As far as movie musicals go, ‘Blinded By the Light’ skew more ‘Mamma Mia’ than ‘My Fair Lady,’ which means the songs (in this case, from Bruce Springsteen’s catalog) are screwed in to fit the story, and doesn’t really propel the story forward. But I knew that going in, so I wasn’t expecting much. This is the second film this year about British Pakistani guys set to songs by rock and roll artist, so maybe that’s why, for me, this film felt familiar. This film is based on Sarfraz Manzoor’s memoir, and tells his story of discovering Springsteen’s music, amidst cultural conflicts and the chaos of late 80s British politics. In the beginning, it felt a little uninteresting for me, until the film got its groove, and I adjusted how I looked at the film. For me, the film worked better when I looked at it through a lens of a super fan. I could relate better to that, because I have been and still am one. With that said, I thought Viveik Kalra was wonderful as Javed, and essayed the heart of the story convincingly. And it was surely a treat to hear these Springsteen songs int his context.
‘Parasite’ won the Palme d’Or at Cannes this year so that is enough to make me pay attention to it. I know there are a lot of people who swear by current Korean cinema, but I can’t say I have been exposed to it that much. The film’s director, Bong Joon-hoo has a cult following among cinephiles, but I have not seen any of his earlier movies.
‘Parasite’ defies genre – it’s a comedy kinda, a thriller, kind of, a drama sure, but I also think it has horror elements. The film definitely packs a lot in it, and the story has enough twists and turns to turn one’s head. I have to say that I thought the first half was great social commentary about Korean culture, and halfway through it changes course and the storytelling begins. This is one of those films that will keep you on the edge of your seat, though I thought the ‘climax’ was a bit on the excessive side. But it is a film that will definitely catch your attention, and I even bet people will say that it is unforgettable. It’s not my kind of movie, genre wise, if I have to be honest, and I admire it more than I like it. I can’t see myself wanting to see it again, but then I feel the same way about Schindler’s List. I bet it wins the Academy Award for Best Foreign Film.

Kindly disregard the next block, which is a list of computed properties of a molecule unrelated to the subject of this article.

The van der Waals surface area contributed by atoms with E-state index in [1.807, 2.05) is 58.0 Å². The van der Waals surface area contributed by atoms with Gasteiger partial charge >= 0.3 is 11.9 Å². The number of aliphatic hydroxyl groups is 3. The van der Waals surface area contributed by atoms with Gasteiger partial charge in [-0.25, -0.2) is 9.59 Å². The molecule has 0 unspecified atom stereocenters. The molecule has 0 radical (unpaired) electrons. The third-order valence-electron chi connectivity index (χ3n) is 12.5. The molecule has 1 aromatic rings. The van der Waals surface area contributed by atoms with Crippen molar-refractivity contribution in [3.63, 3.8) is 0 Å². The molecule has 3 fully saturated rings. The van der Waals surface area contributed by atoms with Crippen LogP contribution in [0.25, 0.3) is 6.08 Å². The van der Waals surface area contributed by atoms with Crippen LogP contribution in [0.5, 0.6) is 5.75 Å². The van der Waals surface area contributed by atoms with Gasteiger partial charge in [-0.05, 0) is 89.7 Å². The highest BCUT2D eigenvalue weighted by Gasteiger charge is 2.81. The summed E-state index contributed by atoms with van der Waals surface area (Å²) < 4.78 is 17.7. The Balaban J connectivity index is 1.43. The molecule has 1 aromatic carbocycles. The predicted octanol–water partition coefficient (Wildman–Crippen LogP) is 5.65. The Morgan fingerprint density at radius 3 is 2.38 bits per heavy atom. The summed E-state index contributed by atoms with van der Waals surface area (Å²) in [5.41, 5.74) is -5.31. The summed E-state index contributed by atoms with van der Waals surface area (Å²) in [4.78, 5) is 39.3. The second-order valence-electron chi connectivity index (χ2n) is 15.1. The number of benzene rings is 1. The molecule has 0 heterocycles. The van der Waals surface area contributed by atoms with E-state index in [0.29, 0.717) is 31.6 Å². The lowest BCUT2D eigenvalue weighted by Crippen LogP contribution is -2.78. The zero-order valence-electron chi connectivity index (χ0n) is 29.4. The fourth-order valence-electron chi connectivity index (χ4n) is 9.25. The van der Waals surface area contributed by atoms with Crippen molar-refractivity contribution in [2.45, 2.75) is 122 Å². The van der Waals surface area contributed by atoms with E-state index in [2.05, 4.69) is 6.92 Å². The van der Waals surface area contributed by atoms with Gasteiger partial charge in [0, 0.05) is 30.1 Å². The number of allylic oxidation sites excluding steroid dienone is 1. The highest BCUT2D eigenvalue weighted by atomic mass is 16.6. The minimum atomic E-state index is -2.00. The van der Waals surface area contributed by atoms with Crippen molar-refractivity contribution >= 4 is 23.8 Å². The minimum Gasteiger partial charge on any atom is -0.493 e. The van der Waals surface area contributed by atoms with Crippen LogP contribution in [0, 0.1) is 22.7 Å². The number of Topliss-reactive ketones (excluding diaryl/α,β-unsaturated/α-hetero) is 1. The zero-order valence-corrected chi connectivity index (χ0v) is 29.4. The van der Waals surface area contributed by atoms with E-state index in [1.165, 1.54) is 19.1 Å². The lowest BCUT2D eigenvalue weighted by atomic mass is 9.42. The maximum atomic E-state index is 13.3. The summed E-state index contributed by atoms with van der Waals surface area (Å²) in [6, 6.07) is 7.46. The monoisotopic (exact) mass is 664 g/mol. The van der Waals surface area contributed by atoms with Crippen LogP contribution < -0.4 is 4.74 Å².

Ever since the ‘Before Sunrise’ series, I have followed Richard Linklater’s work, and to mixed results. There are films of his I love, but there are some that make me baffled (‘Last Flag Flying’ anyone?) His latest film, ‘Where’d you go, Bernadette’ falls somewhat in the middle, but I liked it more than probably a lot more people.
And I think that’s because of Cate Blanchette. Her character, Bernadette, is complex to say the least. She is eccentric, and quirky, but she is also fully-formed and you can sense that Blanchette knew this character very well, and is unapologetic about her and her flaws. In a sense, she celebrated them. And a great actress puts the character front and center in the performance. In this case, the character is front and center of the film. And that is the best best quality, and its biggest flaw. Bernadette is not easy to live with – she hates people who are not her family, but most times, you cannot blame her – her superficial neighborhood is a pain in the arse to keep up with. The plot will lead you to her disappearance – but we really see that Bernadette is running away from a version of herself. The story was always going to be a tough sell – I have not read it but I hear Maria Semple’s book is told from emails and text messages – but Linklater proves to be mostly successful in fleshing out the Bernadette character. I wish the people around her were drawn better – Billy Crudup is a snooze here – but Bernadette is enough for me to enjoy the film.
I know that ‘After The Wedding’ is an American adaptation of Susanne Bier’s film, and some people do ask – is there a need to Americanize these films? But I racked my brain and realized I have never seen the original, so in this particular case, and for purely selfish reasons, I welcome this. And anything with Juliane Moore and Michele Williams will catch my attention. And to start, they are both great here – when they are in a scene together, just the two of their characters in front of each other already creates so much tension – you really do feel you are in a showcase of two of the greatest actresses working today.